"Living Voices": 2003 Appalachian Heritage Writer-in-Residence Project and the West Virginia Young Writers Fiction Competition

By Shurbutt, Sylvia Bailey | Phi Kappa Phi Forum, Spring 2004 | Go to article overview

"Living Voices": 2003 Appalachian Heritage Writer-in-Residence Project and the West Virginia Young Writers Fiction Competition


Shurbutt, Sylvia Bailey, Phi Kappa Phi Forum


The Appalachian Heritage Writer-in-Residence Project was developed in 1998 by the Department of English at Shepherd College; its purpose is to celebrate and honor the work of a distinguished contemporary Appalachian writer each year. The literary residency was designed to function in concert with the Appalachian Heritage Festival, an annual celebration of Appalachian artistic and cultural traditions, sponsored by the Performing Arts Series at Shepherd. To encourage aspiring young writers, aged sixteen to twenty-eight, and to foster literacy and the kind of networking that encourages literary achievement, Shepherd College developed in 2002 the West Virginia Young Writers Fiction Competition. In this competition, fiction submissions from throughout the state of West Virginia are judged by a panel of teachers and writers, with the final selection of the winning works made by the Appalachian Writer-in-Residence. A $1,000 Literacy Initiative Grant from Phi Kappa Phi helped to make possible both the fiction competition and the residency in 2003.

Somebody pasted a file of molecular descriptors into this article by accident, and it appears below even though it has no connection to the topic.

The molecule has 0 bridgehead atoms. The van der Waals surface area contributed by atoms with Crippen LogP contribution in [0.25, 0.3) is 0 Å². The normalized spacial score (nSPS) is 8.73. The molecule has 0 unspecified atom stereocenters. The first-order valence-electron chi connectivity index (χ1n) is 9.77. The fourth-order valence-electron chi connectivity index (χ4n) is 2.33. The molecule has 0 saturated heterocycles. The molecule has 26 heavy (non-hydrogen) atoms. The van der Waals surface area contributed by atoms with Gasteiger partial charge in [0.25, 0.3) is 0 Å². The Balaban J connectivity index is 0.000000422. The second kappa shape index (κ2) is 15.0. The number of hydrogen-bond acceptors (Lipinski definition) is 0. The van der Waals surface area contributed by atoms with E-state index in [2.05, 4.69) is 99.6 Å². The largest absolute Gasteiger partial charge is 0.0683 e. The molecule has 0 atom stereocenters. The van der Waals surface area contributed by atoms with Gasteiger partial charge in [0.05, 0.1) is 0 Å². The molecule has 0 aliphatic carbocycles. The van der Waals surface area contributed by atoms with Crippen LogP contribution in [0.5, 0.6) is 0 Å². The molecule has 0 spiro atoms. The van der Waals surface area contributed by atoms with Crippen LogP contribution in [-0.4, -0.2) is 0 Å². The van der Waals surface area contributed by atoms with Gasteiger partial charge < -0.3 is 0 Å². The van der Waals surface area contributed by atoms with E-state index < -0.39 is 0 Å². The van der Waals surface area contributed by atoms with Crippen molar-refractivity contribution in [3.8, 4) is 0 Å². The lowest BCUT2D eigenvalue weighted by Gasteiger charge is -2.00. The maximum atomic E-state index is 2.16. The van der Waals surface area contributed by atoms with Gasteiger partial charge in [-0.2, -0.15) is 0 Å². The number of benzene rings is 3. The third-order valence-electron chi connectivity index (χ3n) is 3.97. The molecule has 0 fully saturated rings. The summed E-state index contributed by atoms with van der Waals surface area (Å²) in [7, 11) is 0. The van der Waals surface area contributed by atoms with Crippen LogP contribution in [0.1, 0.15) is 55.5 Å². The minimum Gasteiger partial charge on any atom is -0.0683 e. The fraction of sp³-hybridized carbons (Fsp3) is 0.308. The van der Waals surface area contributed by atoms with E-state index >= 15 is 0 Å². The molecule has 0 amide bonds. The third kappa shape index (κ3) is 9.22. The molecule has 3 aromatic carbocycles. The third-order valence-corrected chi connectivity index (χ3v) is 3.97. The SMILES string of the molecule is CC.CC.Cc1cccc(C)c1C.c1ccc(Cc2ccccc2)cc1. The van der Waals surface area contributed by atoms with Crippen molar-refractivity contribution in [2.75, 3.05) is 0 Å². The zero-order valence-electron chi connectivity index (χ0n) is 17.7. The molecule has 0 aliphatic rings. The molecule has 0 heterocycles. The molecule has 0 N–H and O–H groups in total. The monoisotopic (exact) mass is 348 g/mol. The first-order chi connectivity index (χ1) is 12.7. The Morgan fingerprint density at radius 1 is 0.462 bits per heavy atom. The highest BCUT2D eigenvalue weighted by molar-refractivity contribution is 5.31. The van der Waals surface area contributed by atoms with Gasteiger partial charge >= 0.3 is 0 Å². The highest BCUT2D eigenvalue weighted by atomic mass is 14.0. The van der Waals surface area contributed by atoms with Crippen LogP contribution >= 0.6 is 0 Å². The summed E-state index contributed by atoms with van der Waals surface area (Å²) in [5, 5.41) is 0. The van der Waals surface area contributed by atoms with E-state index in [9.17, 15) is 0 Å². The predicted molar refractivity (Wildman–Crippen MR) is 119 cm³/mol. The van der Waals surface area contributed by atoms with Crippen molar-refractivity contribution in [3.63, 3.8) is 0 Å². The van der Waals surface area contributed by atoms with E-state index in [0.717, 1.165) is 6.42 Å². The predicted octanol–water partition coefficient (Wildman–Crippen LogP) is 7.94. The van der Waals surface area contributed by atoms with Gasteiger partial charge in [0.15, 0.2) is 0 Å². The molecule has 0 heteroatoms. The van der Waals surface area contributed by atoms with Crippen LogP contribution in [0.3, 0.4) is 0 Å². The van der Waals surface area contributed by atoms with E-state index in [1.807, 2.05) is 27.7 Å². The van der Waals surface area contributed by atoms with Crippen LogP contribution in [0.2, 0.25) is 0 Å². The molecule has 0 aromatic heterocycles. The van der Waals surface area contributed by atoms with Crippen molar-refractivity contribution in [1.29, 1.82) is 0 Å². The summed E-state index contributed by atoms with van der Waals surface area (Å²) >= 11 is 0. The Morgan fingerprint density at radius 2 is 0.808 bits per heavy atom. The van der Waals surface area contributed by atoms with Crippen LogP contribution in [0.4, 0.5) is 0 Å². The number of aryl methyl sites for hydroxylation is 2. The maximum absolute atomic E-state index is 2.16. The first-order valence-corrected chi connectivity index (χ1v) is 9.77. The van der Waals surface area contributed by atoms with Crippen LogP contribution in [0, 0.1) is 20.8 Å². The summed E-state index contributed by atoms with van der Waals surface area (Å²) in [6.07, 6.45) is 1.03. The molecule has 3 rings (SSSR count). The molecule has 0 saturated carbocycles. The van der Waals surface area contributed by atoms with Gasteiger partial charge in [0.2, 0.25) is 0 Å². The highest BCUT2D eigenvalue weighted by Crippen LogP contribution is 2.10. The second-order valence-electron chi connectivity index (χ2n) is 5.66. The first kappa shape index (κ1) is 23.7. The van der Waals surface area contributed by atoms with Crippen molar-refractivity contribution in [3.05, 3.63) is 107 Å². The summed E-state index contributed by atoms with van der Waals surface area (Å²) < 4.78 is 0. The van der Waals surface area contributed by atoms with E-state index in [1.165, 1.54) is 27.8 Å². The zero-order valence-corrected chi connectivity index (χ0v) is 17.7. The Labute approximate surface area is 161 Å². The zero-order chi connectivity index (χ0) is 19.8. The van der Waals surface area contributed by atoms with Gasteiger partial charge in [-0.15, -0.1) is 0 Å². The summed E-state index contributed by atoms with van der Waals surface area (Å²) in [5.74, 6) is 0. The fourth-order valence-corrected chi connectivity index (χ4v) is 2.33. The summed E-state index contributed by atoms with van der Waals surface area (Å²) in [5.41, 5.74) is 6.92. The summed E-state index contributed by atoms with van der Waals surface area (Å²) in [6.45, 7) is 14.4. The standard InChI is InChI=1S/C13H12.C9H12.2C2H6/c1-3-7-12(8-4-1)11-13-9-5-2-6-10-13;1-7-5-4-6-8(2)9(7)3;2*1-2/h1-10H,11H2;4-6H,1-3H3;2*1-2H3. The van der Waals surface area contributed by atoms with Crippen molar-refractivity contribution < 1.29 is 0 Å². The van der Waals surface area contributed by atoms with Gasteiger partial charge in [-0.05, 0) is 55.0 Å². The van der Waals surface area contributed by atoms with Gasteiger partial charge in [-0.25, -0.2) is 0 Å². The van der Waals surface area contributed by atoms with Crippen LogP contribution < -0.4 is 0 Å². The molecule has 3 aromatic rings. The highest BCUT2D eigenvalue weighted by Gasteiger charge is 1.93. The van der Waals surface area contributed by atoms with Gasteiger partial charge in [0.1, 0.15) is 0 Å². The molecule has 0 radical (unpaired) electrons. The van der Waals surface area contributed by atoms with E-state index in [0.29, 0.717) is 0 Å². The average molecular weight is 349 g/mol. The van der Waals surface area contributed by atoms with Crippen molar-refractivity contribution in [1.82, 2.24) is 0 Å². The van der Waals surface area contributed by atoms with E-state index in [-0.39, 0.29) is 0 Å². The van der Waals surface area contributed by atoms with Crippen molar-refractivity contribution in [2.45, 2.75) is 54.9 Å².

Southern Book Critics Circle Award-winner Robert Morgan (Gap Creek and The Truest Pleasure) was the Fifth Annual Appalachian Heritage Writer-in-Residence. From September 29 through October 4, 2003, Morgan visited Shepherd College and the Eastern Panhandle of West Virginia, fulfilling the requirements of the residency. Morgan, an international best-selling fiction writer and poet whose book, Gap Creek, was chosen as an Oprah Winfrey Book Club selection, came to Shepherd College to receive the Appalachian Heritage Writer's Award for his body of work in fiction and poetry and for helping foster through his writing an understanding of Appalachian heritage and cultural traditions. Morgan, who teaches creative writing at Cornell University, is also a recipient of the James G. Hanes Poetry Prize Fellowship of Southern Writers (1991), National Endowment for the Arts Fellowships (1968, 1974, 1982, 1987), a Guggenheim Fellowship (1988-1989), and a New York Foundation for the Arts Fellowship (1986). In 1986, he was selected as Hawthornden Fellow in Poetry at the International Writers Retreat at Hawthornden Castle, Scotland. In 1991 he received the North Carolina Award in Literature. His stories have been listed by Publishers Weekly as Outstanding Books, and Gap Creek was named Book of the Year for 2000 by the Association of Appalachian Writers.

During the week-long residency, sponsored in part by the Phi Kappa Phi Literacy Initiative Grant, Morgan conducted writing workshops for young writers; visited the public schools for literary discussions; met with community book clubs, college classes, and other community and college groups interested in literature and writing; and participated in interviews with newspapers, West Virginia public radio, and the editor of the Antietam Review literary magazine. Morgan also attended receptions and spoke at literary programs about literacy, story telling, and the Appalachian culture that features so prominently in his novels. The highlight of the residency, however, was the September 29 Phi Kappa Phi Chapter 281 Speakers Series held in the Scarborough Library at the Robert Byrd Legislative Studies Center. …

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